file I/O on clients computer using JSP??


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Thread: file I/O on clients computer using JSP??

  1. #1
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    file I/O on clients computer using JSP??

    Ok, I just started dipping into J2EE and of course have some questions. To make it short and sweet, I want to know if it is possible for a JSP page to gain any type of file access to the client's computer?
    Java has 99 problems but a pointer ain't one

  2. #2
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    Not unless you count the form-based file upload or and applet or ActiveX control embedded in the page. On the browser it's just HTML. The fact it was created by a JSP is irrelevent.

  3. #3
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    Yes i realize "on the browser" it is just HTML. I guess i should have worded my question better. Can the J2EE server somehow access the client's file system.. But it seems from your response this is not possible as i suspected. I thought of an applet like you mention. Correct me if I'm wrong, but can't a signed applet accepted by the client gain limited access to the client's file system? Either way, I'm looking for some way to write a simple text file to the client's computer. I would prefer to do it with some type of server-side technology rather than client-side because I don't want to have to rely on a client having a specific plugin. I guess I'm barking up the wrong tree because this if this was possible it would allow websites to place mallicious files on a client's computer. What other options do I have? Maybe have an automated email system that sends an email to the clieent with the file as an attachment?


    EDIT: Nevermind, I just thought of a solution. I could generate the file and save it on the server, and then use JSP to dynamically create a page with a link to the file. I'm guessing I have unlimited acccess to the file system on the server-side? Correct?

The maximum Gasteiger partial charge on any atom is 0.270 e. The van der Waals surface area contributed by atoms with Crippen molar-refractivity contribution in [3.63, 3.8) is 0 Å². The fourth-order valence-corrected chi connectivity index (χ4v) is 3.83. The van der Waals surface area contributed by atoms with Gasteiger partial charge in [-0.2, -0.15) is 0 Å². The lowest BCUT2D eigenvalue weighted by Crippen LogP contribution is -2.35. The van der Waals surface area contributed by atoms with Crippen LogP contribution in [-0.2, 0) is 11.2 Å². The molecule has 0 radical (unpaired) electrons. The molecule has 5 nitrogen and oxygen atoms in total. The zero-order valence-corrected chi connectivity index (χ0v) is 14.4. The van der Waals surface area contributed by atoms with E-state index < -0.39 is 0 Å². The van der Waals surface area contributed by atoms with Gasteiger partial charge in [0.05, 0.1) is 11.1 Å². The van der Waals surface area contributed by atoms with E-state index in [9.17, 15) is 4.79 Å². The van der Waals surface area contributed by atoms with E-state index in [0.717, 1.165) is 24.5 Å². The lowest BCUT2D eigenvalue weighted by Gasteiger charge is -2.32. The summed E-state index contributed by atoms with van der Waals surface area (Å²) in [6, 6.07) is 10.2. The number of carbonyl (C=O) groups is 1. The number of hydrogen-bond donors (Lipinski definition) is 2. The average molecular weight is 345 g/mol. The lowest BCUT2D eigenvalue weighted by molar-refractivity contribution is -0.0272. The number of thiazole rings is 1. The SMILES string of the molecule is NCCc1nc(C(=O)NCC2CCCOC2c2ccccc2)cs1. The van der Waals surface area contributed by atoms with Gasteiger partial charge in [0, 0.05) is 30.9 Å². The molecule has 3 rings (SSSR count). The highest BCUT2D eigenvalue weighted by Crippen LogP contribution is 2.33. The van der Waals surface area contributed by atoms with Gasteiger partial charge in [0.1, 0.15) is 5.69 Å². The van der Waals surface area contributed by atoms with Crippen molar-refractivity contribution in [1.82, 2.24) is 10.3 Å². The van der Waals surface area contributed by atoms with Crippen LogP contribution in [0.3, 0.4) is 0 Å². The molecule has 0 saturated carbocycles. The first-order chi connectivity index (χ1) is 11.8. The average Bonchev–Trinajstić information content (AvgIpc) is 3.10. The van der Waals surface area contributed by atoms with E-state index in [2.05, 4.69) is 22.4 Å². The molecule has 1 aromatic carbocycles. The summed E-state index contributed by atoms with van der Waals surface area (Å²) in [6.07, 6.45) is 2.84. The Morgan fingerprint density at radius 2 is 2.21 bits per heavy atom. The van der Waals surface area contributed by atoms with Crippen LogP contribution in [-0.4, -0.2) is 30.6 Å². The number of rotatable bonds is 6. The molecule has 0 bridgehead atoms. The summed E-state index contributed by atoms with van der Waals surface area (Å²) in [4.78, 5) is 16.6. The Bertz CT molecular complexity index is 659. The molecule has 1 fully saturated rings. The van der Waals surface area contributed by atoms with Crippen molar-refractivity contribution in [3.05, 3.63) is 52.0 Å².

Last edited by customwoodtek; 06-28-2005 at 12:54 AM.
    Java has 99 problems but a pointer ain't one

  4. #4
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    yes, this is correct.
    You could also use a server-side redirect to redirect the client browser to the text file.

    you do this by setting the following header:
    response.setHeader("Location", "<text file location>");

    by setting this header, you tell the browser to go to that location. This redirect is done without the users knowledge, so this will be the most user friendly method.

    Another way to do it off course is to set the content type of the page to "text/plain" and to stream the text straight from the jsp page (which in the end might be easier)

  5. #5
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    I actually meant to write that i'm creating an XML file, not a simple text file (i'm a little out of it right now). So I cannot have any HTML or other stuff mixed in with it, therefore i need it to be a file. Anyways, it seems creating the file and then genrating a link for the client would be the best way. So I guess the last question I have is how do I go about dynamically creating the file on the server? Since J2EE is built on top of J2SE does this mean that I can simply use the file access methods that I would in a stand alone application? Or is it more complicated than that? Is it server specific? (i'm using Sun's Application Server by the way).

    Let me theorize how I think I could do it and someone tell me if this is right.

    I have a form that the user goes to. They fill out the info and hit the submit button. They are directed to a JSP page that pulls the information and places it inside a java bean, this bean is then passed to a class I made that creates the XML file on the server (using typical file access as i would in a stand alone app, specifically the java.io classes). The JSP page also provides a link to the newly created file allowing the user to download it.

    Someone point me in the right direction here. Thanks for the help.
    Java has 99 problems but a pointer ain't one

  6. #6
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    It depends on your design of course but you don't have to create a file at all. You can create the xml doc in memory and stream that out to the browser either as the response to the form submission or as a link to a servlet on the form response page.
    Code:
    Form->(request)servlet->(response)xml stream
    
    or
                               /-->(session)bean---------------------\
    Form->(request)servlet->(response)page w/link->(request)servlet->(response)xml stream

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